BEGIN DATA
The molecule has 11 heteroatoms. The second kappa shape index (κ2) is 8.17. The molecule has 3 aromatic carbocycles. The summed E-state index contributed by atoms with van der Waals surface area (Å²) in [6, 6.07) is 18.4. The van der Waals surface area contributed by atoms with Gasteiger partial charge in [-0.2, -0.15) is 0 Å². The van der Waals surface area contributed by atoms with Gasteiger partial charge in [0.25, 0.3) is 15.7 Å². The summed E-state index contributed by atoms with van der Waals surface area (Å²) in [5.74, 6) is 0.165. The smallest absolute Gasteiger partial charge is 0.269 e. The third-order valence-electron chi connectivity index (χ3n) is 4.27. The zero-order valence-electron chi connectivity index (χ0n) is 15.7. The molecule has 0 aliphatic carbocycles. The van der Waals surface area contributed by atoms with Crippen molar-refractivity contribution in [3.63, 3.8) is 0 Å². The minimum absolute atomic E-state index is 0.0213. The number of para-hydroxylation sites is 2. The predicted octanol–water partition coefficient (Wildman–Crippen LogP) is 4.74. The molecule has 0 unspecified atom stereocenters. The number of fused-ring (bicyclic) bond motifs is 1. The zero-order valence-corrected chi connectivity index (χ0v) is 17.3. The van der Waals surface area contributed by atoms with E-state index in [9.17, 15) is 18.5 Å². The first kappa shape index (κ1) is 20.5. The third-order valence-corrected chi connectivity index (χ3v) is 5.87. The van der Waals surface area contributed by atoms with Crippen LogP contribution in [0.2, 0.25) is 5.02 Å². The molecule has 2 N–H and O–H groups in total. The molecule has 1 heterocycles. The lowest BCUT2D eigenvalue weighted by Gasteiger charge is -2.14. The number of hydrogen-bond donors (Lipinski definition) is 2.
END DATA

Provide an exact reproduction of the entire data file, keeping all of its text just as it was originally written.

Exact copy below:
The molecule has 11 heteroatoms. The second kappa shape index (κ2) is 8.17. The molecule has 3 aromatic carbocycles. The summed E-state index contributed by atoms with van der Waals surface area (Å²) in [6, 6.07) is 18.4. The van der Waals surface area contributed by atoms with Gasteiger partial charge in [-0.2, -0.15) is 0 Å². The van der Waals surface area contributed by atoms with Gasteiger partial charge in [0.25, 0.3) is 15.7 Å². The summed E-state index contributed by atoms with van der Waals surface area (Å²) in [5.74, 6) is 0.165. The smallest absolute Gasteiger partial charge is 0.269 e. The third-order valence-electron chi connectivity index (χ3n) is 4.27. The zero-order valence-electron chi connectivity index (χ0n) is 15.7. The molecule has 0 aliphatic carbocycles. The van der Waals surface area contributed by atoms with Crippen molar-refractivity contribution in [3.63, 3.8) is 0 Å². The minimum absolute atomic E-state index is 0.0213. The number of para-hydroxylation sites is 2. The predicted octanol–water partition coefficient (Wildman–Crippen LogP) is 4.74. The molecule has 0 unspecified atom stereocenters. The number of fused-ring (bicyclic) bond motifs is 1. The zero-order valence-corrected chi connectivity index (χ0v) is 17.3. The van der Waals surface area contributed by atoms with E-state index in [9.17, 15) is 18.5 Å². The first kappa shape index (κ1) is 20.5. The third-order valence-corrected chi connectivity index (χ3v) is 5.87. The van der Waals surface area contributed by atoms with Crippen LogP contribution in [0.2, 0.25) is 5.02 Å². The molecule has 2 N–H and O–H groups in total. The molecule has 1 heterocycles. The lowest BCUT2D eigenvalue weighted by Gasteiger charge is -2.14. The number of hydrogen-bond donors (Lipinski definition) is 2.